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Covid-19 is highlighting cities' unequal access to green space

In the UK, Londoners are most likely to rely on their local park for green space, and have the best access to parks. (Leon Neal/Getty Images)

As coronavirus lockdowns ease, people are flooding back to parks – but not everyone has easy access to green space in their city.

Statistics from Google show that park attendance in countries across the globe has shot up as people have been allowed to move around their cities again.

This is especially true in urban areas, where densely populated neighbourhoods limit the size of private green space – meaning residents have to go to the park to get in touch with nature. Readers from England can use our interactive tool below to find out how much green space people have access to in their area, and how it compares to the rest of the country.

 

Prime Minister Boris Johnson’s announcement Monday that people are allowed to mingle in parks and gardens with groups of up to six people was partially following what people were doing already.

Data from mobile phones show people have been returning to parks across the UK, and also across Europe, as weather improves and lockdown eases.

People have been returning to parks across the world

Stay-at-home requirements were eased in Italy on 4 May, which led to a flood of people returning to parks.

France eased restrictions on 1 May, and the UK eased up slightly on 13 May, allowing people to sit down in public places so long as they remain socially distanced.

Other countries have seen park attendance rise without major easing of lockdown – including Canada, Spain, and the US (although states there have individual rules and some have eased restrictions).

In some countries, people never really stopped going to parks.

Authorities in the Netherlands and Germany were not as strict as other countries about their citizens visiting local parks during lockdown, while Sweden has famously been avoiding placing many restrictions on people’s daily lives.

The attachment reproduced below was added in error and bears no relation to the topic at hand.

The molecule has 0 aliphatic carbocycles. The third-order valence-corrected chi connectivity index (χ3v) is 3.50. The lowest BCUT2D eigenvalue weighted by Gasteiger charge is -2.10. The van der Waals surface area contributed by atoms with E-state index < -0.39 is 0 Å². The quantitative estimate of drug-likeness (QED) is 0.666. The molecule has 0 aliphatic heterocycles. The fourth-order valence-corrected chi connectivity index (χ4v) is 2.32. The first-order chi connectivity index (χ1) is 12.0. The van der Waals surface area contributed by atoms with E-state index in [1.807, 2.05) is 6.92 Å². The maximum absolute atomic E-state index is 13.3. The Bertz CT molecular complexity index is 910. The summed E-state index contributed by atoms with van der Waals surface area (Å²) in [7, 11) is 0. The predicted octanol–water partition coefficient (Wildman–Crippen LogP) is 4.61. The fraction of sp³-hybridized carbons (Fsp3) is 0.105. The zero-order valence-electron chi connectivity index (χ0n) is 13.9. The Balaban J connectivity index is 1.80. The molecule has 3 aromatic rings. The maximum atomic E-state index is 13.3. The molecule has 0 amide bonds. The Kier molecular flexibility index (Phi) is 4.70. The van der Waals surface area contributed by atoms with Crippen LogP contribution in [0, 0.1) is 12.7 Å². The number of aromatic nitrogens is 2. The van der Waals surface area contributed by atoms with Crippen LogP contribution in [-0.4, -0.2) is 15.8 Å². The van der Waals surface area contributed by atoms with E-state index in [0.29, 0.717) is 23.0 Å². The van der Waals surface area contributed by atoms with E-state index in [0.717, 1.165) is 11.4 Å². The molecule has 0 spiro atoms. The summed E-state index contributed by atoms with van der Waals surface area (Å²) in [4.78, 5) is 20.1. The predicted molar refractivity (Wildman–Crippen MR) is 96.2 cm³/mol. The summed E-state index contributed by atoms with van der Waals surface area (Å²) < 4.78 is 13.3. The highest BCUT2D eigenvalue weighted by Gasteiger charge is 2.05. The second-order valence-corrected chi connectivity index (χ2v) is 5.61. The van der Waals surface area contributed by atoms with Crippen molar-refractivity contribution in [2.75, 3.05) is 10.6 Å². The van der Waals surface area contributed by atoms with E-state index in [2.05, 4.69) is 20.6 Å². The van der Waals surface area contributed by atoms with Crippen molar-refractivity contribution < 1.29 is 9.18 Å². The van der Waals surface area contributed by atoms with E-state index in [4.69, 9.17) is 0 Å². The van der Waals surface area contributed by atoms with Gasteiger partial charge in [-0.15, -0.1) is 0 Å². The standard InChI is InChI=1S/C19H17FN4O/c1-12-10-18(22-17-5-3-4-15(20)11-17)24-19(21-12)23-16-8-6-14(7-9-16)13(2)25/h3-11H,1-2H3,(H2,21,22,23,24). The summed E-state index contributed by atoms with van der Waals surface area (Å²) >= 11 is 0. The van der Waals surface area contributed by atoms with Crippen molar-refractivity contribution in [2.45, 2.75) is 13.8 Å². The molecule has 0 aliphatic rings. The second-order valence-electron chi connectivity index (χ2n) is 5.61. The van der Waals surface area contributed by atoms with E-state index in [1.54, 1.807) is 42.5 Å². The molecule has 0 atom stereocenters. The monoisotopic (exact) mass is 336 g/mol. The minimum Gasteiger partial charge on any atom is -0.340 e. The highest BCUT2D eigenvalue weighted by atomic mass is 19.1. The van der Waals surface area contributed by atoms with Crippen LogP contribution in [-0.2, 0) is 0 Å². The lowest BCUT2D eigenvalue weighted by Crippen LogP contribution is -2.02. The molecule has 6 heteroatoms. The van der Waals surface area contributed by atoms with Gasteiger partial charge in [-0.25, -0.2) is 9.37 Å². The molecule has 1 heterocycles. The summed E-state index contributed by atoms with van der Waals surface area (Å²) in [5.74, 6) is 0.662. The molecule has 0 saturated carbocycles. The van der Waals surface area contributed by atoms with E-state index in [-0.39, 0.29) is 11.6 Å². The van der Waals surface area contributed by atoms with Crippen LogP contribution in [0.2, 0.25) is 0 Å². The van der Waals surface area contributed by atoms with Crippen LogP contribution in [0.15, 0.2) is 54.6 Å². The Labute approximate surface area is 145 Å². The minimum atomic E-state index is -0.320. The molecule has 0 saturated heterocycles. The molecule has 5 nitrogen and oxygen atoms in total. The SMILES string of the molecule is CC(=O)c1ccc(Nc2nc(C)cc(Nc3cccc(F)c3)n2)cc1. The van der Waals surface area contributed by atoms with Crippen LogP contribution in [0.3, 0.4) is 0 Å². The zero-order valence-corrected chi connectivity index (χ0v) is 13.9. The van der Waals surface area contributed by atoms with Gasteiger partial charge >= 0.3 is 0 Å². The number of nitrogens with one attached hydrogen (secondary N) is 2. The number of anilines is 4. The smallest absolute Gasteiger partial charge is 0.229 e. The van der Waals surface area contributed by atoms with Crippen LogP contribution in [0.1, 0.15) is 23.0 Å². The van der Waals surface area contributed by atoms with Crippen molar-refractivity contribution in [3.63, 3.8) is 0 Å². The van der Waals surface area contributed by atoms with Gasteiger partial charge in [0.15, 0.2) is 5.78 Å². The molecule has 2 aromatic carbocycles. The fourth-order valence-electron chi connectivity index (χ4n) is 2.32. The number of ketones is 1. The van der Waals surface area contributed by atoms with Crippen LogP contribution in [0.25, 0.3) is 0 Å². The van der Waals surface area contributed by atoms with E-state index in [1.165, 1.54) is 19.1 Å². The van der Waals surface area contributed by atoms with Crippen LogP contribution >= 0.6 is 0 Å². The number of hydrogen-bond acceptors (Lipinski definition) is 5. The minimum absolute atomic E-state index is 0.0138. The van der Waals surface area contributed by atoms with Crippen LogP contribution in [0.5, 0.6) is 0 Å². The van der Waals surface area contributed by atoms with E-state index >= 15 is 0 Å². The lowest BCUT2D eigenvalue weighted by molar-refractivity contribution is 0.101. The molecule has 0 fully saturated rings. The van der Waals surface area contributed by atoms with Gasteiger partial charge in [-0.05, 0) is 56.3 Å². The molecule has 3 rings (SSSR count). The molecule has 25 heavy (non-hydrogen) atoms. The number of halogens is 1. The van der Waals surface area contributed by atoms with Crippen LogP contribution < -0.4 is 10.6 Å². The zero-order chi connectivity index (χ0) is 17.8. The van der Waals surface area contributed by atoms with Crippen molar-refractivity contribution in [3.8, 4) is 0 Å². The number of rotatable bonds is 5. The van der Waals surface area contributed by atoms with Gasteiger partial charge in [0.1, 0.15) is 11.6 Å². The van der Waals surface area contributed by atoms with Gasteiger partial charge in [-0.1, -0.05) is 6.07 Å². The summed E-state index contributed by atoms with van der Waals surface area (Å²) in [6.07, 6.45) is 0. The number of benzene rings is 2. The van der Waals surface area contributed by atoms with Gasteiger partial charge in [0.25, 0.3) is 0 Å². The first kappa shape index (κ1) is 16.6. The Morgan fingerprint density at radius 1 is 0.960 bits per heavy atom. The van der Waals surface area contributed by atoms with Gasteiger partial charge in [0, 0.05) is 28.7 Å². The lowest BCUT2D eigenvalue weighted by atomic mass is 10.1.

There is a growing body of evidence to suggest that access to green space has major benefits for public health.

A recent study by researchers at the University of Exeter found that spending time in the garden is linked to similar benefits for health and wellbeing as living in wealthy areas.

People with access to a private garden also had higher psychological wellbeing, and those with an outdoor space such as a yard were more likely to meet physical activity guidelines than those without access to outdoor space. 

Separate UK research has found that living with a regular view of a green space provides health benefits worth £300 per person per year.

Access is not shared equally, however, which has important implications for equality under lockdown, and the spread of disease.

Statistics from the UK show that one in eight households has no garden, making access to parks more important.

There is a geographic inequality here. Londoners, who have the least access to private gardens, are most likely to rely on their local park for green space, and have the best access to parks. 

However the high population in the capital means that on the whole, green space per person is lower – an issue for people living in densely populated cities everywhere.

There is also an occupational inequality.

Those on low pay – including in what are statistically classed as “semi-skilled” and “unskilled” manual occupations, casual workers and those who are unemployed – are almost three times as likely as those in managerial, administrative, professional occupations to be without a garden, meaning they rely more heavily on their local park.

Britain’s parks and fields are also at significant risk of development, according to new research by the Fields in Trust charity, which shows the number of people living further than a 10-minute walk from a public park rising by 5% over the next five years. That loss of green spaces is likely to impact disadvantaged communities the most, the researchers say.

This is borne out by looking at the parts of the country that have private gardens.

The least deprived areas have the largest gardens

Though the relationship is not crystal clear, it shows at the top end: Those living in the least deprived areas have the largest private green space.

Although the risk of catching coronavirus is lower outdoors, spending time in parks among other people is undoubtedly more risky when it comes to transmitting or catching the virus than spending time in your own outdoor space. 

Access to green space is therefore another example – along with the ability to work from home and death rates – of how the burden of the pandemic has not been equally shouldered by all.

Michael Goodier is a data reporter at New Statesman Media Group, and Josh Rayman is a graphics and data visualisation developer at New Statesman Media Group.